Putin said in a meeting of top officials shown Sunday on state TV that the move, which means the country’s nuclear weapons are prepared for increased readiness to launch, was in response to NATO powers’ making what he called “aggressive statements.”
Russia, like the U.S. and NATO, has thousands of nuclear warheads that it maintains as a deterrent to an attack.
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The move is also a reaction to the West’s announcing hard-hitting financial sanctions against Russian businesses and key people, including Putin himself, he said in televised comments.
The Russian defense minister, Sergey Shoygu, and the chief of the military’s general staff have been ordered to put the nuclear deterrent forces in what was described as a “special regime of combat duty.”
Linda Thomas-Greenfield, the U.S. ambassador to the U.N., said Sunday morning on NBC News’ "Meet the Press" that “President Putin is continuing to escalate this war in a manner that is totally unacceptable.”
“And we have to continue to condemn his actions in the most strong, strongest possible way,” she added.
Daryl Kimball, the executive director of the Arms Control Association, a Washington nonprofit group, said Putin's action is a modern first.
“This is unprecedented in the post-Cold War era," Kimball said Sunday. "There has been no instance in which a U.S. or a Russian leader has raised the alert level of their nuclear forces in a middle of a crisis in order to try to coerce the other side's behavior."
Putin had promised a strong reaction to any Western power that tried to stand in his way in Ukraine. In a speech announcing his offensive Thursday, he warned that any attempt to interfere “will lead you to such consequences that you have never faced in your history.”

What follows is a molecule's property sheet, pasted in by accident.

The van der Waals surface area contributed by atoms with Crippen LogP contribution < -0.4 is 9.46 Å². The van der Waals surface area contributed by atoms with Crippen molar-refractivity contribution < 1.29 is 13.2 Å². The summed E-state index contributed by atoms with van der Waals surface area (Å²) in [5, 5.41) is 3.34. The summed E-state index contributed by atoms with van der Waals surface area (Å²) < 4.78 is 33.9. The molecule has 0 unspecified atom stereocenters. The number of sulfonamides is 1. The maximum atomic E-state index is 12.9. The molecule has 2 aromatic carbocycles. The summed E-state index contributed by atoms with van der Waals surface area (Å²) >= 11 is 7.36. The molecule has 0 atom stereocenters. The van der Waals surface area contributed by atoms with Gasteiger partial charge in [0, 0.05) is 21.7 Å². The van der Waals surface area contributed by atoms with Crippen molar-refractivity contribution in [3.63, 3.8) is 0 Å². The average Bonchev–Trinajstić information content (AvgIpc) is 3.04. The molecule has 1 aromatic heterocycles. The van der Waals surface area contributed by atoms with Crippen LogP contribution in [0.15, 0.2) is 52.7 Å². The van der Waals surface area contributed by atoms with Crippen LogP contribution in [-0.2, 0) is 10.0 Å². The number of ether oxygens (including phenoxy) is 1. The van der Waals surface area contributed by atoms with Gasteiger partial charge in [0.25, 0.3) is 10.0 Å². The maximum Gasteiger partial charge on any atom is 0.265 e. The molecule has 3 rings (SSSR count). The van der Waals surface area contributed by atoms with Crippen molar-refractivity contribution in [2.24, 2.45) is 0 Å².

In February 2021, the U.S. renewed the New Strategic Arms Reduction Treaty, or New START, the nuclear arms control treaty with Russia, for five more years.
Signed in 2010 by Presidents Barack Obama and Dmitry Medvedev of Russia, the agreement placed the lowest limits in decades on U.S.- and Russian-deployed nuclear warheads and the land- and submarine-based missiles and bombers that deliver them.
Kimball said the escalated action by Putin shouldn't be interpreted as a Russian threat to use nuclear weapons against the U.S.
"I think we need to understand that the risk of miscalculation and escalation is high," Kimball said. "I don't think we should look at this as a threat by Putin to use nuclear weapons against the United States, against Europe, against NATO. This is a dangerous moment in the crisis. It's a point in which both sides needs to back down and move the word 'nuclear' from this equation."